Burke back in court, where his case inches along

The next status hearing is Oct. 8, and the judge says Ald. Edward Burke doesn’t have to be there.

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Ald. Edward Burke (14th), center, walks out of the Dirksen Federal Courthouse on Tuesday, June 4, 2019.

Flanked by his attorneys, Ald. Ed Burke (14th) walks out of the Dirksen Federal Courthouse on June 4, 2019.

Ashlee Rezin/Sun-Times file photo

Ald. Edward M. Burke showed his face in a federal courtroom again Tuesday, more than a month after federal prosecutors hit him with a bombshell racketeering indictment. 

However, little happened during the brief status hearing in the courtroom of U.S. District Judge Robert Dow at the Dirksen Federal Courthouse. 

Charles Cui, one of Burke’s co-defendants, joined him in appearing before the judge Tuesday. So did Peter Andrews, another co-defendant, who showed up late.

Prosecutors told the judge they’ve begun to share evidence with the defense attorneys, and they plan to share even more. In a motion filed late last month, Burke’s lawyers said they were still waiting on several materials, including “voluminous recordings.”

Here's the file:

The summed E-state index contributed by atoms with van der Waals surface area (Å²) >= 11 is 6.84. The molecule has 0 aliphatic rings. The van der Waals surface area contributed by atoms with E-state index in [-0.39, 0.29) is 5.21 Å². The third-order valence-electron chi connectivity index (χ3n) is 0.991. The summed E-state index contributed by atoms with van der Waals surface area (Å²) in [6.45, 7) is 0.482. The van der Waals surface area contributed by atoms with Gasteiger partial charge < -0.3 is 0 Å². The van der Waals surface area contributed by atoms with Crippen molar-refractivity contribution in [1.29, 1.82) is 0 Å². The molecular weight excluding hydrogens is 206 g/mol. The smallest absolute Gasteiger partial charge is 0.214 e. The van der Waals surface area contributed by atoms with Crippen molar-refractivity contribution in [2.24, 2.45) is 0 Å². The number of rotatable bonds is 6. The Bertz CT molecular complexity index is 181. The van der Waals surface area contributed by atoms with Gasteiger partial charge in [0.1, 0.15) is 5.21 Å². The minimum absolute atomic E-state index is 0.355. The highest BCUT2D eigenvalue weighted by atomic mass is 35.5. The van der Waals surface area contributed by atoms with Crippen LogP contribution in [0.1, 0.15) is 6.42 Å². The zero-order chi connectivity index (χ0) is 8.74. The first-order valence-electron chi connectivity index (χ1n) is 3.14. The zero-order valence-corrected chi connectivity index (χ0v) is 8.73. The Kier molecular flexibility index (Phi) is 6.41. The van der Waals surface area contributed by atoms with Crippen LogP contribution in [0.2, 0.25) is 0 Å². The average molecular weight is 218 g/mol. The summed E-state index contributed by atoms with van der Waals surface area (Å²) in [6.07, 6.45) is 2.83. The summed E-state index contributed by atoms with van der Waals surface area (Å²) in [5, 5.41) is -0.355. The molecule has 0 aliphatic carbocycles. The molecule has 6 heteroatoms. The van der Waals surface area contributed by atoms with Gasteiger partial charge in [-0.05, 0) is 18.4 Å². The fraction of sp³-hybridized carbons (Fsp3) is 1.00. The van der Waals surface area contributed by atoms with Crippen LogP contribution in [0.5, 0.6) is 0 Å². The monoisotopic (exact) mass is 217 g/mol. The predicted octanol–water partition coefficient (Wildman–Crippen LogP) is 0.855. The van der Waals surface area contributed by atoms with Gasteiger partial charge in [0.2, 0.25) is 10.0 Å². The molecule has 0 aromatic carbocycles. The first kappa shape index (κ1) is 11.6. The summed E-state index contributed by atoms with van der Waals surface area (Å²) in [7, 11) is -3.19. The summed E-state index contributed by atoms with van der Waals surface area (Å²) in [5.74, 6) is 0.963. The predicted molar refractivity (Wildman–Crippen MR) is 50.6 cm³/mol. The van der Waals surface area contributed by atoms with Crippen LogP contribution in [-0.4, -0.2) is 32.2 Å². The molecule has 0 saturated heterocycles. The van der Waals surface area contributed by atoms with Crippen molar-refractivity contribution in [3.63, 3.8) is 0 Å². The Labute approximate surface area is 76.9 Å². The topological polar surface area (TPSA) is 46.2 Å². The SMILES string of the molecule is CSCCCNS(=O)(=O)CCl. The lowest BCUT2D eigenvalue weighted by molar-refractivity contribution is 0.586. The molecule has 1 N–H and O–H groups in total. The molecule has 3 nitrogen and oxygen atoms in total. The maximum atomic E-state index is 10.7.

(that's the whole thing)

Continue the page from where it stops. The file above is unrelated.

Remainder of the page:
Dow set another status hearing for Oct. 8 — roughly three months from now — and he said neither Burke nor his co-defendants are obligated to be there. 

Burke, Andrews and Cui pleaded not guilty last month to the sweeping, 59-page indictment filed May 30. 

The indictment accused Burke of using his powerful 14th Ward aldermanic seat to steer business toward his private tax law firm amid schemes that involved the Old Main Post Office, a Burger King at 41st Street and Pulaski Road, and a redevelopment project on the Northwest Side. Andrews and Cui were implicated in the Burger King and redevelopment project, respectively. 

Burke is also accused of trying to block an admission fee hike at the Field Museum, all because he wasn’t getting an answer about a museum internship for the daughter of former Ald. Terry Gabinski. 

The indictment showcased the undercover work of former 25th Ward Ald. Danny Solis, who wore a wire as a secret federal informant. It revealed that, by August 2018, authorities had recorded more than 62,000 of Burke’s phone calls.

Amid the Post Office scheme, the feds allegedly caught Burke uttering unforgettable lines like, “The cash register has not rung yet” and “Did we land . . . the tuna?”

Mayor Lori Lightfoot has called on Burke to resign.

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